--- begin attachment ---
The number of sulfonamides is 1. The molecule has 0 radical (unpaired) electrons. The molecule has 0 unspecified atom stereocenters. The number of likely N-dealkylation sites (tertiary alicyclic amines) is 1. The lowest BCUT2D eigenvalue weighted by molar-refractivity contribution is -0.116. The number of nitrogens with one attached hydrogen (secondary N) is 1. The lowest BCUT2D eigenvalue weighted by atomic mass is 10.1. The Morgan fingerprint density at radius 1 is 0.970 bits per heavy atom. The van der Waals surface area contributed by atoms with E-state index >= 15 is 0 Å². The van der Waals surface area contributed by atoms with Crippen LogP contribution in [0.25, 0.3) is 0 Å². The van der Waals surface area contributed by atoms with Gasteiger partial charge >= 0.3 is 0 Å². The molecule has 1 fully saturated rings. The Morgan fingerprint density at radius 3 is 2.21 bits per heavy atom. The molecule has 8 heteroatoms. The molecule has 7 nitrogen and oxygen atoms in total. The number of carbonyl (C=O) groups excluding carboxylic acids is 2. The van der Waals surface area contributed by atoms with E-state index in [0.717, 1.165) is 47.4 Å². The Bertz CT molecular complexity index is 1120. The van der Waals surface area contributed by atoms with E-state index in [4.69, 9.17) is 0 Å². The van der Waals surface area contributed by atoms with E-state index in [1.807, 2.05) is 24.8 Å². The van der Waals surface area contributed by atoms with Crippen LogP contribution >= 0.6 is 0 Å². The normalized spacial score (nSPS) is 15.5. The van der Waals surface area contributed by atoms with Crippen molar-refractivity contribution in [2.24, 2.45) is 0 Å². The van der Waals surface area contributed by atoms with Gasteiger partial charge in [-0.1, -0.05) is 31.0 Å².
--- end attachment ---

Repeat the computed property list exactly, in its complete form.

The number of sulfonamides is 1. The molecule has 0 radical (unpaired) electrons. The molecule has 0 unspecified atom stereocenters. The number of likely N-dealkylation sites (tertiary alicyclic amines) is 1. The lowest BCUT2D eigenvalue weighted by molar-refractivity contribution is -0.116. The number of nitrogens with one attached hydrogen (secondary N) is 1. The lowest BCUT2D eigenvalue weighted by atomic mass is 10.1. The Morgan fingerprint density at radius 1 is 0.970 bits per heavy atom. The van der Waals surface area contributed by atoms with E-state index >= 15 is 0 Å². The van der Waals surface area contributed by atoms with Crippen LogP contribution in [0.25, 0.3) is 0 Å². The van der Waals surface area contributed by atoms with Gasteiger partial charge >= 0.3 is 0 Å². The molecule has 1 fully saturated rings. The Morgan fingerprint density at radius 3 is 2.21 bits per heavy atom. The molecule has 8 heteroatoms. The molecule has 7 nitrogen and oxygen atoms in total. The number of carbonyl (C=O) groups excluding carboxylic acids is 2. The van der Waals surface area contributed by atoms with E-state index in [0.717, 1.165) is 47.4 Å². The Bertz CT molecular complexity index is 1120. The van der Waals surface area contributed by atoms with E-state index in [4.69, 9.17) is 0 Å². The van der Waals surface area contributed by atoms with E-state index in [1.807, 2.05) is 24.8 Å². The van der Waals surface area contributed by atoms with Crippen LogP contribution >= 0.6 is 0 Å². The normalized spacial score (nSPS) is 15.5. The van der Waals surface area contributed by atoms with Crippen molar-refractivity contribution in [2.24, 2.45) is 0 Å². The van der Waals surface area contributed by atoms with Gasteiger partial charge in [-0.1, -0.05) is 31.0 Å².